Add the bacon and mushrooms if using.
Flavour with herbs, like savory if you can find it if you like.
Slice up the chicken breast, decorate with a scattering of paprika and chives if you like and serve over the sauce supréme.
A good way to use up chicken left over from your cock-a-leekie soup.
Ignore any moaning about having the same meat for both starter and main course - if they wanted a different meat they should have eaten the haggis.

dessert veg
I took Shirley Spear's shortbread recipe from the Three Chimneys Restaurant on Skye and just slightly increased the amount of sugar.
I'm a sucker for sugar.

Makes about a dozen 7cm/2½" rounds

Cream the butter and sugar thoroughly together with a pinch of salt.
Cut in the (well-)sieved flours with a fork until it's looking like breadcrumbs. Gather into a ball, flatten on a lightly floured surface, sieve a little flour over the top and gently flatten to a 1cm/½" sheet without kneading or rolling too much.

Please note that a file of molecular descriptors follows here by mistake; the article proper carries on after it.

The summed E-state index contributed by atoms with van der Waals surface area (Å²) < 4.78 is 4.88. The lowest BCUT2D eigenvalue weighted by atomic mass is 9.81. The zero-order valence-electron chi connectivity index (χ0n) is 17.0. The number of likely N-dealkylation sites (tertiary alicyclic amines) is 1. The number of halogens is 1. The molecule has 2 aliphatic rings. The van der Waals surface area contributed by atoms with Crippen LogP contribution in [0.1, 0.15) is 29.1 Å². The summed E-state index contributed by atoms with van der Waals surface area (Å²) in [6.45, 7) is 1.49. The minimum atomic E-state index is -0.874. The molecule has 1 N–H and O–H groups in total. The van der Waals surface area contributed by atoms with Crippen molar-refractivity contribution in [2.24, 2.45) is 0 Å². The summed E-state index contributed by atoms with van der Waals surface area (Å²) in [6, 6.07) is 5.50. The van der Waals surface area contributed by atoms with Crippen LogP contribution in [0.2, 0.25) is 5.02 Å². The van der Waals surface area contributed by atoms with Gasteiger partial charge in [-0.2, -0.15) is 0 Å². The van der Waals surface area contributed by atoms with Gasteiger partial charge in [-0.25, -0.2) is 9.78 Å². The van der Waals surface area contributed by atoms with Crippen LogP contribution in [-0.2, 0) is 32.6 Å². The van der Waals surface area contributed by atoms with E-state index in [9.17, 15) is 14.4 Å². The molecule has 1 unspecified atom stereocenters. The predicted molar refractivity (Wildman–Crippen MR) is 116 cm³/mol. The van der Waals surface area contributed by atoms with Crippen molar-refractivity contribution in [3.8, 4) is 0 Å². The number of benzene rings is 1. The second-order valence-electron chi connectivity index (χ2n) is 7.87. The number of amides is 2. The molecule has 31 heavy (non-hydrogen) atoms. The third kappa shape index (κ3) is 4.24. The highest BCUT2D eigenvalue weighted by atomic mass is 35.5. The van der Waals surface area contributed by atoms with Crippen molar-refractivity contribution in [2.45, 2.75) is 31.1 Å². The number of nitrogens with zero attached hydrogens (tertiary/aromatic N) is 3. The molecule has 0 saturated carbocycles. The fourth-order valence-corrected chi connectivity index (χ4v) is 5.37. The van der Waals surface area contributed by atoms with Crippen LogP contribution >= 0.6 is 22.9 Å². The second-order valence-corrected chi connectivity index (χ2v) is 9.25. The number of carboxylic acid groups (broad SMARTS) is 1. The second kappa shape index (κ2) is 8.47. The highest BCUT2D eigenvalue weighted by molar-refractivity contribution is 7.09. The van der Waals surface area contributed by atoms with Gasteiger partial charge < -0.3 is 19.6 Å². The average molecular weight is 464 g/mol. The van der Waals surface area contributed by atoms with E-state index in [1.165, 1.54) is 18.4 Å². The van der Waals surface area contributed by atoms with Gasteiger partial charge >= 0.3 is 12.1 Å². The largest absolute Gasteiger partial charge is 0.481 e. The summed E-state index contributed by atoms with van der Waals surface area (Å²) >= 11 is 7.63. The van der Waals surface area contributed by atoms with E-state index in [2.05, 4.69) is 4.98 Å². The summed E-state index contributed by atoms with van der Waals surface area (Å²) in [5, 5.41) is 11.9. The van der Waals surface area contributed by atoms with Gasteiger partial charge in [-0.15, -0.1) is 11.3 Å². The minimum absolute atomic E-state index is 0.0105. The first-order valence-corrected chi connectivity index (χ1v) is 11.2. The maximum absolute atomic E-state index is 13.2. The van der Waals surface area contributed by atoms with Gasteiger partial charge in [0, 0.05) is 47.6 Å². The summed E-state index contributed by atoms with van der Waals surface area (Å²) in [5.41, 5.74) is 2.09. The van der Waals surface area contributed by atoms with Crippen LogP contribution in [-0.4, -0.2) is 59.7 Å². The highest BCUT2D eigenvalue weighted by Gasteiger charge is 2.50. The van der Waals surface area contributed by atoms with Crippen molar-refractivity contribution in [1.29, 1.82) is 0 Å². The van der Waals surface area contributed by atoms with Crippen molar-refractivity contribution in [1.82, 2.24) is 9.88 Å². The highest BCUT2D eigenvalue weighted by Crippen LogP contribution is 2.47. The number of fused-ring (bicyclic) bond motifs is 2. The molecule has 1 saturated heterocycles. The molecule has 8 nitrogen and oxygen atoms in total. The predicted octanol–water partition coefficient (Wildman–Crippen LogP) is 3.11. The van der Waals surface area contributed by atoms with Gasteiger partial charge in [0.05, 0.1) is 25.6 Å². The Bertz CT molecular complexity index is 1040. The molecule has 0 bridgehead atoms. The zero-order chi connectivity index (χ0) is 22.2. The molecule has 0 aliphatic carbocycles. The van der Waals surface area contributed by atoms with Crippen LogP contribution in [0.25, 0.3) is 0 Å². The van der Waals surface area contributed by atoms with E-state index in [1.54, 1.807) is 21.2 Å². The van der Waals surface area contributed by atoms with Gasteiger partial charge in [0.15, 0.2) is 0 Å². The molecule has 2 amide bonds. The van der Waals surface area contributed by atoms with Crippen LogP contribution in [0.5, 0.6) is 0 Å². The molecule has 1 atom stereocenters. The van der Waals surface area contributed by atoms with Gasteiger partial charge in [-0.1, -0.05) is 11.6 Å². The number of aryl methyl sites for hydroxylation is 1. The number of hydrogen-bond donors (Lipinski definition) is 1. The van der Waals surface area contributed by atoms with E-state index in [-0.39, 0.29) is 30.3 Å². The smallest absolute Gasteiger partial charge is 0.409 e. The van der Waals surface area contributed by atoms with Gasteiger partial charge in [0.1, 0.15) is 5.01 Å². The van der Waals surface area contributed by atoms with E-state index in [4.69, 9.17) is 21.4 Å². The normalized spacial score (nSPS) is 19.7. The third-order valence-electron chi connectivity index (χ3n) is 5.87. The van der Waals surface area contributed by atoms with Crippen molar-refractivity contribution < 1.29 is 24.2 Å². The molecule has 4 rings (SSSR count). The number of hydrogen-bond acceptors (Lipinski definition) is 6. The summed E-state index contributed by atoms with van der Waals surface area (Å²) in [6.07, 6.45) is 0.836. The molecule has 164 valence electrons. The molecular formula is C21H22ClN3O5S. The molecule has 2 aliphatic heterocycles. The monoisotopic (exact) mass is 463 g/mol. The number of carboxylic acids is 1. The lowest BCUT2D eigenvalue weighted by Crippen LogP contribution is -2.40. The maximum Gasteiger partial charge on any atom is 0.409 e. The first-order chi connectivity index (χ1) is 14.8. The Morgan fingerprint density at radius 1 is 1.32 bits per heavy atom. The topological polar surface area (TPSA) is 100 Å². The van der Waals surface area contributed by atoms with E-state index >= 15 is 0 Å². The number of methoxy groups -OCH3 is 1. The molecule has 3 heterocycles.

Using a fluted 6cm or 7cm cookie cutter cut out about a dozen cookies (they'll expand a little as they cook). Cover a baking sheet with non-stick parchment. Lay out the cookies on the sheet and prick well with a fork.
Put the sheet and cookies in the fridge for 15 mins to chill.
Preheat the oven to Gas Mark 3.
Cook the biscuits for 20-40 minutes until cooked, firm, and lightly coloured but not browning. 30 minutes worked for me.
Sprinkle with caster sugar as soon as the biscuits come out of the oven, leave them a couple of minutes, then slide them onto a rack with a palette knife to cool.
Even if you do forget to prick the damn things with a fork.
You can also make traditional finger or wedge-shaped shortbreads by pressing the mixture into a shallow baking tin with the back of a spoon. Butter the tin first and sieve icing sugar into it.
Mark the shapes you want into the mixture with a knife before cooking (and prick with a fork!), then cut them through again after baking while the shortbreads are still hot. Leave them to cool a little before easing them out of the tin. You'll probably lose the first one. Or two :)

Comments (0)

No comments yet!

Post a comment (Optional)
  • Allowed markup: <a> <i> <b> <em> <u> <s> <strong> <code> <pre> <p>
  • All other tags will be stripped, unless they are in a <pre> (use this for blocks of code)